Parenting Through the Preteen Paradox

What a week it’s been, what a crazy time to be alive. We did it, the 5th grade car parade. Here he is, friends, in all his 5th grade preteen graduate glory. Ear to ear smile, elbow-elbow-wrist-wrist wave, beaming like a Grand Marshal and soaking in the revel of his celebration. An era has ended and the journey into middle school glistens on a not-too-far-off horizon, beckoning our new 11-year-old to set sail. If only every day was as sunshiny and carefree as today.

Parenting Through the Preteen Paradox

Do you remember what it was like going into middle school? I have these vague, spotty memories and I’m convinced that the moments lost are indicative of my brain’s defenses in high gear. Why? Because, y’all, in the midst of a fun family discussion about going to middle school, I pulled out my 5th and 6th grade yearbooks and {Lord, have mercy} I was an awkward preteen.

Weren’t we all, though? Think about it… being a preteen means being a living paradox, stuck in the middle of two worlds. It’s no wonder we’re all awkward at that age! And being a parent of a preteen means navigating these two worlds with a foot in each while keeping in mind that as often as you want to ask your kid, “What is going on with you lately?” they are probably wondering the same thing.

From Childhood to Adolescence

Parenting Through the Preteen Paradox

Before I go any further, let me iterate what I mean by preteen. There is not a clearly defined age here, but for the purpose of this conversation, we can consider a child who has begun the hormonal and developmental changes from childhood to adolescence a preteen, typically anyone from the age 10-12 years old. Often times we look for changes in physical development to signal the transition, but the changes our children undergo in this time are not limited to the body but also occur in cognitive, emotional, and social domains. A child may not physically look like a teenager, but may begin thinking like one, seeing the world around them in a different light, and engaging with others on a deeper level. Other times a child looks like a teenager, but their brains haven’t quite gotten there yet. This makes for a joyfully confusing time for children and the parents who walk beside them!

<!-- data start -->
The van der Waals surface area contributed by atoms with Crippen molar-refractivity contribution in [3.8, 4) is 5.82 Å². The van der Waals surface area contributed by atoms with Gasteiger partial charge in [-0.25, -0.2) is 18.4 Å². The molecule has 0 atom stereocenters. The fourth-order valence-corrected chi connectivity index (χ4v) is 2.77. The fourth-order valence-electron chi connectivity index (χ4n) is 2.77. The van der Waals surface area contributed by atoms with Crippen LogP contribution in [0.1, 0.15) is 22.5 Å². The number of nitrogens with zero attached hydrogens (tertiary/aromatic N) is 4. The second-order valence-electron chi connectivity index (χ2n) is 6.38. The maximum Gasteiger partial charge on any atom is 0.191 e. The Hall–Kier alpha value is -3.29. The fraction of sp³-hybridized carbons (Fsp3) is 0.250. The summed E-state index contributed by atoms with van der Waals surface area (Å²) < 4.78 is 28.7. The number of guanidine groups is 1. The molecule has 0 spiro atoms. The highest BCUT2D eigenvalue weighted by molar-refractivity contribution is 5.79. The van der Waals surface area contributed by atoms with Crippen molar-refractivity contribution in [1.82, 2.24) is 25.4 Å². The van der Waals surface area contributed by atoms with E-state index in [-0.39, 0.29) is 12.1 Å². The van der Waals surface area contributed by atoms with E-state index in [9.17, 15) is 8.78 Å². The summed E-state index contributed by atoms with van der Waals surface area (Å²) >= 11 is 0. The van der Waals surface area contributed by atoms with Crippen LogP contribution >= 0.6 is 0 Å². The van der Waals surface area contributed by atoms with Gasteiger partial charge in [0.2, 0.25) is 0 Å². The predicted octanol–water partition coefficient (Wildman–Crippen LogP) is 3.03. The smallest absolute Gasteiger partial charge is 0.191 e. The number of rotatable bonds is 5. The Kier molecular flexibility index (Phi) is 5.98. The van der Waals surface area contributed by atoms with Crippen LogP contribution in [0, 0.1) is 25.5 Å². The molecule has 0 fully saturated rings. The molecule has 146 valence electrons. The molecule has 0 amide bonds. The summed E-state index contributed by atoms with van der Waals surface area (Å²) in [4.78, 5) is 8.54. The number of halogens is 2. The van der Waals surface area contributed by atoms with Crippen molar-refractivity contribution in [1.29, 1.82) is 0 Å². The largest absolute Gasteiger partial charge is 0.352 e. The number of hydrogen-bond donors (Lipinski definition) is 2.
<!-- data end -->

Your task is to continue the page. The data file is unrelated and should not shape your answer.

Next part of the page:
As a person who works with kids full time, I see a wide spectrum of preteen personalities. I see some preteens playing with dolls and toys and others seeking relationships and social media followers, and the funny thing is – this is not static. One minute your preteen may seems so grown up and the next you see your baby again. For my son, this looks like deep conversations and tough questions, then full on dramatic enactments of Pokémon battles. It’s a mixed bag! Our preteens are caught in between the realms of childhood and adolescence, and as fluid as they are in the transition, so must our responses be to their behavior, joys, and struggles.

Changing Brains

Cognitively, a preteen brain is in the middle of thinking in simple, concrete ways, and complex, abstract ways. They are learning to ask more questions and process answers in a thoughtful way. This can be tough to navigate as a parent because acceptance of simple ways we explain things to our children and the finite responses we give {e.g. “Because I said so”} are challenged. But it also provides really cool opportunities to connect with your kid in a whole new way and to be a catalyst for their growth.